An ingredient for hangover helper
From the U.S. Department of Health and Human Services, I’m Ira Dreyfuss with HHS HealthBeat.
The only sure way to avoid a hangover is to not drink so much. But a study indicates it’s possible to increase the chance of a hangover when drinking, or to make one worse – by smoking. Brown University researcher Damaris Rohsenow found this when looking at eight weeks of Web survey data from 113 college students.
Students recorded their smoking and drinking patterns, and symptoms that would indicate a hangover. Their records indicated that smoking on the drinking day was worse than just drinking:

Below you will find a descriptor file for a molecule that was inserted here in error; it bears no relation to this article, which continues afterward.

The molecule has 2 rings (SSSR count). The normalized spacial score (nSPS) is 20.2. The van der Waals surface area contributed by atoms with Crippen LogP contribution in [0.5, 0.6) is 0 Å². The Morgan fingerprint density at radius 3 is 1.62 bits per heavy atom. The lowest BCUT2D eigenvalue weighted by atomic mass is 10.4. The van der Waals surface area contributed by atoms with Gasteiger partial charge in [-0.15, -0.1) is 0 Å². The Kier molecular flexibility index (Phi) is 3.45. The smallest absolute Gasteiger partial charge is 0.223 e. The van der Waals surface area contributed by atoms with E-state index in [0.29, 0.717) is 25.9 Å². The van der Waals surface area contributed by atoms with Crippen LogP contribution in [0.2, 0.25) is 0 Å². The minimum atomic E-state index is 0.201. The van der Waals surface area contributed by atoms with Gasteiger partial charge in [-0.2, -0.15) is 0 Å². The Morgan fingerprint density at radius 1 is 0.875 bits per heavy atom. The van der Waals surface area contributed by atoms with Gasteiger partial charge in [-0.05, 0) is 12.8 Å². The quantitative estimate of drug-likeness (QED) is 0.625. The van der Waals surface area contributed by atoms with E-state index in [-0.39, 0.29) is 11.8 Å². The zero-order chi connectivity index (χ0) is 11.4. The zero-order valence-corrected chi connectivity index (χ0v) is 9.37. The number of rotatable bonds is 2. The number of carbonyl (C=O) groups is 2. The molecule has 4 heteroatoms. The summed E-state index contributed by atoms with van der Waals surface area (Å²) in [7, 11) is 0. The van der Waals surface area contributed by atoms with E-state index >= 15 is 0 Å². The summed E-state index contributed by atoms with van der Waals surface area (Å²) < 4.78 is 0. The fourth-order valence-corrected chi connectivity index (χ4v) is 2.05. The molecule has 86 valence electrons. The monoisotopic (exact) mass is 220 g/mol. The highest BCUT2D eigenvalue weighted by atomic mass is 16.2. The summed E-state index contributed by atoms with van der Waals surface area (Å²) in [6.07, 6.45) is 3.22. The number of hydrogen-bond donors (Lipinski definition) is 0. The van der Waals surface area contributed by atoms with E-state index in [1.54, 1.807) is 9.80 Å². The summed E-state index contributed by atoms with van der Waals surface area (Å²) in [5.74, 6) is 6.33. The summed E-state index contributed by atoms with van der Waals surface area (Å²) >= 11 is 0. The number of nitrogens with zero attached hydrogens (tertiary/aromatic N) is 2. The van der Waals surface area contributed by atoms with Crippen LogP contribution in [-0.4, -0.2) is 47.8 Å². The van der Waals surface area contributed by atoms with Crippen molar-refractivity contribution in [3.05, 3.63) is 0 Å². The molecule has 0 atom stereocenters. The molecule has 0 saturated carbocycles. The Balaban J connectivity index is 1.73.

``Those people who smoked more the previous day when they were drinking were more than twice as likely to report any hangover, and report a more severe hangover when they did.’’
The report in the Journal of Studies on Alcohol and Drugs was supported by the National Institutes of Health.
Learn more at healthfinder.gov.
HHS HealthBeat is a production of the U.S. Department of Health and Human Services. I’m Ira Dreyfuss.
Last revised: December 31, 2012